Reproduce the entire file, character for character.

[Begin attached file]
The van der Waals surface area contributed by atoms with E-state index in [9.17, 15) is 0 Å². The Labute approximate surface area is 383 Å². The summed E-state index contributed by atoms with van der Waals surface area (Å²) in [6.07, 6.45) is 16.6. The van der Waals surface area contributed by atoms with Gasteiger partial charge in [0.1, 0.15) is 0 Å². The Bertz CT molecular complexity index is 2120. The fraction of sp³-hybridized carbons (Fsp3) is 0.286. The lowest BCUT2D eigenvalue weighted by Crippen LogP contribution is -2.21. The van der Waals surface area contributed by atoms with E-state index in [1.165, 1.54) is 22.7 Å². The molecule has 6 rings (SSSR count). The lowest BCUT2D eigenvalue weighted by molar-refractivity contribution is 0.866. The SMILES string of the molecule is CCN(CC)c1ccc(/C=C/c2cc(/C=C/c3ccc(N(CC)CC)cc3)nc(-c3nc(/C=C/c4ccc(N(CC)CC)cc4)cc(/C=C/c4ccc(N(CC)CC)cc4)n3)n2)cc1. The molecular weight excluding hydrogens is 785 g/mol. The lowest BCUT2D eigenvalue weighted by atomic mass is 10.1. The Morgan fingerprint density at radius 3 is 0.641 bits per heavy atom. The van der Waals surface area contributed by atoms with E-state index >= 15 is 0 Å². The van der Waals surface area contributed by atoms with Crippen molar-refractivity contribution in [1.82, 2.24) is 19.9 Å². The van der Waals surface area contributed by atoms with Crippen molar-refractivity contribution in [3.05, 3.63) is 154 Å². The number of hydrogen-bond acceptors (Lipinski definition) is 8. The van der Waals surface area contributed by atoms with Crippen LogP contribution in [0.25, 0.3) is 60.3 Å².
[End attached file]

The van der Waals surface area contributed by atoms with E-state index in [9.17, 15) is 0 Å². The Labute approximate surface area is 383 Å². The summed E-state index contributed by atoms with van der Waals surface area (Å²) in [6.07, 6.45) is 16.6. The van der Waals surface area contributed by atoms with Gasteiger partial charge in [0.1, 0.15) is 0 Å². The Bertz CT molecular complexity index is 2120. The fraction of sp³-hybridized carbons (Fsp3) is 0.286. The lowest BCUT2D eigenvalue weighted by Crippen LogP contribution is -2.21. The van der Waals surface area contributed by atoms with E-state index in [1.165, 1.54) is 22.7 Å². The molecule has 6 rings (SSSR count). The lowest BCUT2D eigenvalue weighted by molar-refractivity contribution is 0.866. The SMILES string of the molecule is CCN(CC)c1ccc(/C=C/c2cc(/C=C/c3ccc(N(CC)CC)cc3)nc(-c3nc(/C=C/c4ccc(N(CC)CC)cc4)cc(/C=C/c4ccc(N(CC)CC)cc4)n3)n2)cc1. The molecular weight excluding hydrogens is 785 g/mol. The lowest BCUT2D eigenvalue weighted by atomic mass is 10.1. The Morgan fingerprint density at radius 3 is 0.641 bits per heavy atom. The van der Waals surface area contributed by atoms with E-state index >= 15 is 0 Å². The van der Waals surface area contributed by atoms with Crippen molar-refractivity contribution in [1.82, 2.24) is 19.9 Å². The van der Waals surface area contributed by atoms with Crippen molar-refractivity contribution in [3.05, 3.63) is 154 Å². The number of hydrogen-bond acceptors (Lipinski definition) is 8. The van der Waals surface area contributed by atoms with Crippen LogP contribution in [0.25, 0.3) is 60.3 Å².